Sunday, October 21, 2007


Here's a thing. I'm beginning to suspect there are a million amazing shows on TV. I like watching The Wire. I like watching Deadwood. I like putting shit in italics. When I watch those shows they blow me away. They blow me out of the water and into bits. I feel all the TV pleasure a person can hope to obtain, but I also feel mature. I feel like I'm learning something, about people or the world or some crap like that.

There's also the Sopranos, which, who knows about these things, but if I were participating in one of those online betting markets, I would guess, based on my internal future guessing heuristics, will be remembered as the defining cultural marker of the early twenty first century.

There have been a fair number of articles written about this. How HBO discovered some sort of market for quality and catalyzed a golden age of television. I buy it. Those shows are good. They are as good as the best novels. (And better than the best films?)

But what I'm noticing lately is that these shows seem to be everywhere. A dime a dozen.

Note these lines from Nancy Franklin's New Yorker piece on Friday Night Lights:

I took a wait-and-not-see approach to “Friday Night Lights” last year, until an unlikely friend recommended it—a young filmmaker who had grown up in Manhattan in a literary and theatrical milieu and had no interest in sports. We were in the Museum of Natural History when we had this conversation, and when she told me that she and her husband were “addicted” to the show, even the animals in the dioramas were so stunned that they froze in their tracks. The following week, I watched an episode, and went from ignorance to bliss.

It’s hard to say what’s great about “Friday Night Lights” without feeling that you’re emphasizing the wrong thing, because although the show’s particulars are distinctive and special, it seems not to be made up of parts at all—to just be an organic whole. In short, it feels like life. The show isn’t merely set in the world of West Texas football; it is that world. Watching it, you have a feeling of total immersion—in the (fictional) town of Dillon, in the lives of the football players and their parents, and in all the elements that determine people’s fates in that dry, desolate, and depressed part of the country. This sensation is triggered in part by filmmaking technique and in part by the writing and the acting; but much of it is simply alchemical and wonderfully indefinable.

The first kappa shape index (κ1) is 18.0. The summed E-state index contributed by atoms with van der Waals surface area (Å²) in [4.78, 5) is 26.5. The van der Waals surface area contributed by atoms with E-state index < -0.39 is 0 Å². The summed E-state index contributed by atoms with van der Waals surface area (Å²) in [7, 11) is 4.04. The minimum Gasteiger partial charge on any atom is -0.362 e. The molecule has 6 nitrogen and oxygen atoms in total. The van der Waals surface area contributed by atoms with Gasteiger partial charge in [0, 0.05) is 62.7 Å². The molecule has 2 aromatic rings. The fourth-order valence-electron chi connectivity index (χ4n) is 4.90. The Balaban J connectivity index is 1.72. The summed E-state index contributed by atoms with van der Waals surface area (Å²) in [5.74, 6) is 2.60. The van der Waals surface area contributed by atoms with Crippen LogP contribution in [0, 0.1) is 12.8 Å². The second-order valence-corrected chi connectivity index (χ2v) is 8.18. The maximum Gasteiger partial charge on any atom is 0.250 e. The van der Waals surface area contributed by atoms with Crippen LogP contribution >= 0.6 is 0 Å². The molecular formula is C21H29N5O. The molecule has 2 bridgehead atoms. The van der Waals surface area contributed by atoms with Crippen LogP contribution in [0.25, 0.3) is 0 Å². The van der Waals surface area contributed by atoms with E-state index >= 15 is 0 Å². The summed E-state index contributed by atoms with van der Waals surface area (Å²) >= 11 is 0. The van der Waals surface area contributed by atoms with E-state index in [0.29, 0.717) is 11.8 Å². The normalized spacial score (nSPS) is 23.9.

Sounds pretty good, eh?

What interests me is the discovery of the show, as Franklin describes it, nearly perfectly describes my experience of the discovery of all the other shows I mentioned . I hear about it, I'm skeptical, I watch it, I don't get it, then I get it, then I'm addicted, I'm smitten, amazed, full of respect. I bet this is exactly what would happen if I were to start watching Friday Night Lights. I bet this is exactly what would happen if I were to start watching Dexter. I bet this is exactly what would happen if I started watching Mad Men.

We've noticed the quality of dramatic television shows, but have we noticed that there is a glut of them?

There was a time that quality was scarce to nonexistent. Now? It's everywhere. I turned on fucking Bionic Woman and it was riveting. It wasn't good. It was silly. But for the ten minutes I didn't know the details and two people were in trouble and they were communicating with each other in a sort of deeply practical--almost technocratic--way, it was riveting. It did something to me. And that makes me wonder whether there has been some tipping point in the evolution of the relationship between dramaturgy in television writing and technique in production whereby the former is just accelerated and magnified and enhanced by the latter.

What the fuck is going on? What does it mean?

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